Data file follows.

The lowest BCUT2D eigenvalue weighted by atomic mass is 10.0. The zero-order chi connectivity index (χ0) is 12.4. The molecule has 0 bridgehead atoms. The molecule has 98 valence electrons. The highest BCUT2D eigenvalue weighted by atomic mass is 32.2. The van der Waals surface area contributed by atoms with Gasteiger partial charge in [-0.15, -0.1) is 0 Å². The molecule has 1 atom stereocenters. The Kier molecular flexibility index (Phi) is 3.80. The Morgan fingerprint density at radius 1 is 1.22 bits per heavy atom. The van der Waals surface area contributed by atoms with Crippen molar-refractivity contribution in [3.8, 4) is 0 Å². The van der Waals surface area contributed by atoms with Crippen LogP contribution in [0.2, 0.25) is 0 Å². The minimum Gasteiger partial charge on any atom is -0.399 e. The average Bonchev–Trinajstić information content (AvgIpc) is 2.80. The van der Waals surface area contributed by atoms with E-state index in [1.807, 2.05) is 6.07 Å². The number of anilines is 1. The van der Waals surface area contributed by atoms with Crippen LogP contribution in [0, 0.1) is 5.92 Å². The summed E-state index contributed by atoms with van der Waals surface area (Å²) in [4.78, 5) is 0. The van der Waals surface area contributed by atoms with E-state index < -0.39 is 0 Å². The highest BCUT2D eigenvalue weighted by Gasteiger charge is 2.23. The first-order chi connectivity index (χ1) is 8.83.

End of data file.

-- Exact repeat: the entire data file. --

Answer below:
The lowest BCUT2D eigenvalue weighted by atomic mass is 10.0. The zero-order chi connectivity index (χ0) is 12.4. The molecule has 0 bridgehead atoms. The molecule has 98 valence electrons. The highest BCUT2D eigenvalue weighted by atomic mass is 32.2. The van der Waals surface area contributed by atoms with Gasteiger partial charge in [-0.15, -0.1) is 0 Å². The molecule has 1 atom stereocenters. The Kier molecular flexibility index (Phi) is 3.80. The Morgan fingerprint density at radius 1 is 1.22 bits per heavy atom. The van der Waals surface area contributed by atoms with Crippen molar-refractivity contribution in [3.8, 4) is 0 Å². The van der Waals surface area contributed by atoms with Crippen LogP contribution in [0.2, 0.25) is 0 Å². The minimum Gasteiger partial charge on any atom is -0.399 e. The average Bonchev–Trinajstić information content (AvgIpc) is 2.80. The van der Waals surface area contributed by atoms with E-state index in [1.807, 2.05) is 6.07 Å². The number of anilines is 1. The van der Waals surface area contributed by atoms with Crippen LogP contribution in [0, 0.1) is 5.92 Å². The summed E-state index contributed by atoms with van der Waals surface area (Å²) in [4.78, 5) is 0. The van der Waals surface area contributed by atoms with E-state index < -0.39 is 0 Å². The highest BCUT2D eigenvalue weighted by Gasteiger charge is 2.23. The first-order chi connectivity index (χ1) is 8.83.